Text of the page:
For a rose bush to achieve its highest potential of beauty, fragrance, and growth, a good gardener knows that it must be carefully trimmed.
Having a clear vision of what a beautiful bush looks like, the gardener prunes the rose bush when:
1) the plant produces more flower buds than it can sustain,
2) parts of the plant are broken, sick or diseased, and
3) dead branches must be removed to create space for new growth.
Our lives, relationships, and businesses are just like the rose bush and therefore subject to the natural laws of birth, growth, decline, and death.
Like your first pair of shoes, everything in your life that was good and felt right at one point will eventually be outgrown or cycle itself out so that a new relationship, vision, idea or direction can take root and grow.
As the gardener prunes the “good” buds and keeps only the “best” ones, so must we also choose to let go of all those relationships, ideas, beliefs and habits that no longer serve us or keep us from being at our best.
As the gardener prunes the parts of the plant are broken, sick or diseased, so must we bring a necessary ending to those relationships, ideas, beliefs or habits that are toxic, unhealthy, or damaged beyond repair.
As the gardener cuts off the dead branches so that new branches can grow, we too must let go of all those people, behaviors, or perspectives that are long dead but that out of habit, addiction or other unknown reason we’re still holding on to.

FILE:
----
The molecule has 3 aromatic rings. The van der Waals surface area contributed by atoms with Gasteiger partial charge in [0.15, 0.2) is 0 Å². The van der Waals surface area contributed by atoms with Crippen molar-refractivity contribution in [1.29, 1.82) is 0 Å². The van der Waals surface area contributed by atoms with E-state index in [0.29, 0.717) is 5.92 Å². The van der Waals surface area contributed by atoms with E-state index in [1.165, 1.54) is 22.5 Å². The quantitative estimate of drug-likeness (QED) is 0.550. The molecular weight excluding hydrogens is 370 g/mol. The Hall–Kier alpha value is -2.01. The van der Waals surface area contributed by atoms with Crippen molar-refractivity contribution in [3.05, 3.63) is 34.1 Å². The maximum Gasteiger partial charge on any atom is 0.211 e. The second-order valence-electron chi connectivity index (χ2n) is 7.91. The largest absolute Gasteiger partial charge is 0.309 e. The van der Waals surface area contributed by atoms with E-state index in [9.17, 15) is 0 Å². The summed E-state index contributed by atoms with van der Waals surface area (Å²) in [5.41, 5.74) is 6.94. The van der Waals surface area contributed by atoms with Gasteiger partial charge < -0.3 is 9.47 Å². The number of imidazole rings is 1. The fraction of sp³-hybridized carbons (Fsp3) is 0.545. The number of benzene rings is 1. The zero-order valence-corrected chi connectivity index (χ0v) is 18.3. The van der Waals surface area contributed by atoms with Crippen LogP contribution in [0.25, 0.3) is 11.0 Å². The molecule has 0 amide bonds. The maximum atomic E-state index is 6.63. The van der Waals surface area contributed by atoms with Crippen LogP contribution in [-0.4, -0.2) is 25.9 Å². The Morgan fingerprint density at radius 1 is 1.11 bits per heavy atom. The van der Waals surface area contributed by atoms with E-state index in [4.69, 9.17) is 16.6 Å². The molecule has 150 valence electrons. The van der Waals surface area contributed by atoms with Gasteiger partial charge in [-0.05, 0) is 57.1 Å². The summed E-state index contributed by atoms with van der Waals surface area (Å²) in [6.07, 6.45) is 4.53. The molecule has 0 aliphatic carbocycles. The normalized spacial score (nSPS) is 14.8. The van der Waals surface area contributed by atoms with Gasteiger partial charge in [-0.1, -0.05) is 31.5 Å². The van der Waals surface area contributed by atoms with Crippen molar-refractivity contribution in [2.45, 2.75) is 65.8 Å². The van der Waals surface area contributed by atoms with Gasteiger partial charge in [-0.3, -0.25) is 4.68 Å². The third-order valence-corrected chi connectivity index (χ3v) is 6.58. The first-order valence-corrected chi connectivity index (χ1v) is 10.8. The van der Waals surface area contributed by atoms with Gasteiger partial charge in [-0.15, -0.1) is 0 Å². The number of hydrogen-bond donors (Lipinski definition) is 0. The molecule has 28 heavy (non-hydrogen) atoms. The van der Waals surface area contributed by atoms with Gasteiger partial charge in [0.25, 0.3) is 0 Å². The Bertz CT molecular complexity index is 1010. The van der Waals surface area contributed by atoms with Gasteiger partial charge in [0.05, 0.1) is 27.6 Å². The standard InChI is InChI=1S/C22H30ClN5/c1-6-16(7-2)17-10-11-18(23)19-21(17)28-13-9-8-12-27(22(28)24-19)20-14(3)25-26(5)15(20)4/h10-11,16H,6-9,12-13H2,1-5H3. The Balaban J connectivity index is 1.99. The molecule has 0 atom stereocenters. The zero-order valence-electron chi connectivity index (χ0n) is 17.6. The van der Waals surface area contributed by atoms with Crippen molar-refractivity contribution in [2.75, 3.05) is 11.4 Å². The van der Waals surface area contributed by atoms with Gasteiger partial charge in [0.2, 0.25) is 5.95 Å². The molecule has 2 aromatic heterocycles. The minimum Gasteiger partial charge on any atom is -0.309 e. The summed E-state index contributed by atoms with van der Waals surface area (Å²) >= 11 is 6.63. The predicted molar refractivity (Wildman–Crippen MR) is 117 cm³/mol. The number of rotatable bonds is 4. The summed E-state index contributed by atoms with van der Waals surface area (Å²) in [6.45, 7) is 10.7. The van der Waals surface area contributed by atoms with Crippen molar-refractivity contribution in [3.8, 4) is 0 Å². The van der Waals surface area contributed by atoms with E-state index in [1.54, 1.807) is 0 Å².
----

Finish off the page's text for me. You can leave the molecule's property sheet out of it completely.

For something new to grow in your life, something else must be surrendered, let go of, or die.
If you could begin to see your life as a garden and yourself as a gardener whose duty is to grow the most wonderful, inspiring, and beautiful garden possible, what would you start pruning away?
What people, events, habits, behaviors, ideas, beliefs, or environments must you let go of?
What is “good but not best?”
What is “sick and can’t get well?”
What is “long since dead?”
More importantly, are you willing to make the conscious choice to surrender it so that something new can be born instead?
Are you willing to have that difficult conversation either with yourself or someone you care deeply for, from a real, honest and authentic space and finally admit it’s time to part ways?
Can you love yourself enough to bring a necessary ending to that part of you that is out of alignment with the person you have chosen to become?
A new beginning is an opportunity to do things differently. That necessary ending you’ve been avoiding at all costs might just be the door that takes you to the rose garden your heart has been longing for.
Feel free to let me know how this touched you in the comments section below.
From my heart to yours.
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